• Reaping ~ You feel loved, valued, and understood, affirmed in how God has made you
  • Sowing ~I keep NO record of your wrongs. I tear up your IOU to me, I give to you forgiveness with no strings attached as Christ did for me.  This means I never bring it back up again.
  • Reaping ~ You do not live in fear around me, wondering what am I going to throw at you. You feel understood in your failings, included in the community of us who fail regularly and run to Him for grace.  This allows you to live freely and unreservedly give yourself to your relationships.

I am sure you saw the switchover.  We went from “I” to “you” in every application.  When I believe God about ‘one anothering” I see myself beginning to walk in newness of a life that soars with joy, passion and peace with both God and others.

By Cindy Van Wingerden, PhD, RN

Now to Financial Brass Tacks

Now to Financial Brass Tacks

Budget lady

 

I hope if you are reading this post, you have already read my introductory post, “Why Don’t I Have Any Money” published on October 28.  If you have not read that post, I would encourage you to read that one first.  The purpose of this post is to take the first steps to gaining control of your money and knowing exactly where it goes on a monthly basis.  Before you read these steps, you are going to take a deep breath and smile knowing you are getting ready to experience freedom where you have once experienced either fear or apathy.

1.Take out a piece of paper. At the very top of the page, write your monthly income.  If you don’t have a good handle on an exact figure, just look at some pay stubs from the previous month.  Give yourself a yoo-hoo!  This is how much you have to spend.  Let’s get to it.

2. Understand your consistent expenses. We will deal first with the “easy” stuff, meaning the bills that are consistent and rarely change.  This will include these kind of bills:  mortgage, phone, electric, gas, water, insurance, etc. One suggestion to mention here is if you do not have your gas and electric on equal payment plans, I would encourage you to do that as soon as possible.  Most electric and gas companies have some sort of plan that allows you to do equal payments.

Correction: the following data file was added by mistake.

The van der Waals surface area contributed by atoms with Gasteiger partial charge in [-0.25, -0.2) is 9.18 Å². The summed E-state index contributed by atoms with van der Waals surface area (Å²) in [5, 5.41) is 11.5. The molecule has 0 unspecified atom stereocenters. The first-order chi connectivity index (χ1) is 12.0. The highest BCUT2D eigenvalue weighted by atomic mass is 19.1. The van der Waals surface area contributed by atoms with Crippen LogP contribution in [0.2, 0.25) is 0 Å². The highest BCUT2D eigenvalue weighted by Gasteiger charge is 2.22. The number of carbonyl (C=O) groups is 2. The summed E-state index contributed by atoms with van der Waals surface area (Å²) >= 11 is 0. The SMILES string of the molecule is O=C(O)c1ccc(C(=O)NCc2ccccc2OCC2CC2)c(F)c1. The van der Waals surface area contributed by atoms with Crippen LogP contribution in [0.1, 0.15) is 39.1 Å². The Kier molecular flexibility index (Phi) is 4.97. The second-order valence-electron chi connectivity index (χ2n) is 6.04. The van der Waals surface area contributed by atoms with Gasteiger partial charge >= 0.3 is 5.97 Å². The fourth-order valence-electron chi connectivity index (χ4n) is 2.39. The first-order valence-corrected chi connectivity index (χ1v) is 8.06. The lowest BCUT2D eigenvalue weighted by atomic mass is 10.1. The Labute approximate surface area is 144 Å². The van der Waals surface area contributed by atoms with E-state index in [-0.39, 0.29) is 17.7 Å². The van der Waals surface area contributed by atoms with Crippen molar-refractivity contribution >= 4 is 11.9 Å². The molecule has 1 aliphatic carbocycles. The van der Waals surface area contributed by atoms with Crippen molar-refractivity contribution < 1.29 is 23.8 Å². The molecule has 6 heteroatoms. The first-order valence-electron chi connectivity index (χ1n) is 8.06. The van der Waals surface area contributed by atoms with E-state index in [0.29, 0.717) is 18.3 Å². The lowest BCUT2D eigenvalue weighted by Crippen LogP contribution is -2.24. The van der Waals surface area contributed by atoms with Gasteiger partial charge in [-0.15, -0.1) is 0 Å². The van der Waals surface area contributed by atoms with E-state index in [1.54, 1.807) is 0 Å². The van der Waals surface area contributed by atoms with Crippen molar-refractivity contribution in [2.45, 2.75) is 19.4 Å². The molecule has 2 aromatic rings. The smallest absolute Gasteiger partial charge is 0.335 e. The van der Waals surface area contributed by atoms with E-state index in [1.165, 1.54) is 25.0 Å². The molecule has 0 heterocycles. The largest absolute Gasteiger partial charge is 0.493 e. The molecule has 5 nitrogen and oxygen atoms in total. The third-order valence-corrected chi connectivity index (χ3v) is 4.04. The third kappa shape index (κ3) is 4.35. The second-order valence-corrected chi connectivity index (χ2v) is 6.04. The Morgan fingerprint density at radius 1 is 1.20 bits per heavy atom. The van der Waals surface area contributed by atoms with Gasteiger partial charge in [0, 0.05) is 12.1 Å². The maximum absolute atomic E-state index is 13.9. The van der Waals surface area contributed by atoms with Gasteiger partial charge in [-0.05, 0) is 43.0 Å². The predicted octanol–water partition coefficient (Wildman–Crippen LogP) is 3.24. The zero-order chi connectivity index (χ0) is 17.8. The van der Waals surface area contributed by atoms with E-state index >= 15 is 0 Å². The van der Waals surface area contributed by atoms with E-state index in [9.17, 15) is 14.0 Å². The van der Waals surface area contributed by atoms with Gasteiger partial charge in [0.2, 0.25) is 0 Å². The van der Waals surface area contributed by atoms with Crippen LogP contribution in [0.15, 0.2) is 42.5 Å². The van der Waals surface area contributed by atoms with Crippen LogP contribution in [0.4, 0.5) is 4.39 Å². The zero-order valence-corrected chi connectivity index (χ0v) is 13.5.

3. Subtract. I hope you have listed the categories above right under your income at the top.  Now you can just subtract those figures from the top amount. That will give you the income left to spend for the next set of categories. If as the month carries on, you recognize you have forgotten about a particular bill, just add it to the list to make sure you capture that expense.

4. Estimate your “routine” expenses. These are categories such as groceries and fuel. These two categories relate to your monthly bills because for most people once you know your habits, these two categories stay fairly consistent as well.  The big deal here is figuring out your monthly habits.  To do that, you will have to do some tracking.

5. Track your spending. I want you to “guess” at what you think you spend in groceries.  Pull out some portion of that in cash and see how well you know your habits.  As you run out of cash, continue to pull grocery money out to spend.  Our goal in this month is just to learn your spending habits. Fuel is a little harder to do in cash, in my opinion, because most people (including myself) pay at the pump.  That will leave you two choices in order to track this category. You can pull cash out so that you know for sure your fuel cost, or you can keep receipts to track your expenses.

6. Subtract your routine expenses. Once you get a decent handle on the total expense in groceries and fuel, you again need to subtract those amounts from the money left after bills.

We have a few more things to discuss, but that will come in another blog post.  Until that one is published, your goal will be to continue to work on these categories and start to recognize where else you may be spending your money. It will take some time to make this a habit, but it is SO worth it.  If this is all new to you, I want to be your personal cheerleader.  I can promise you as I know personally from working with many clients, that you are making the first steps to gain freedom with your money.  Give this a chance.  It may just change your life!!

By Karina Whisnant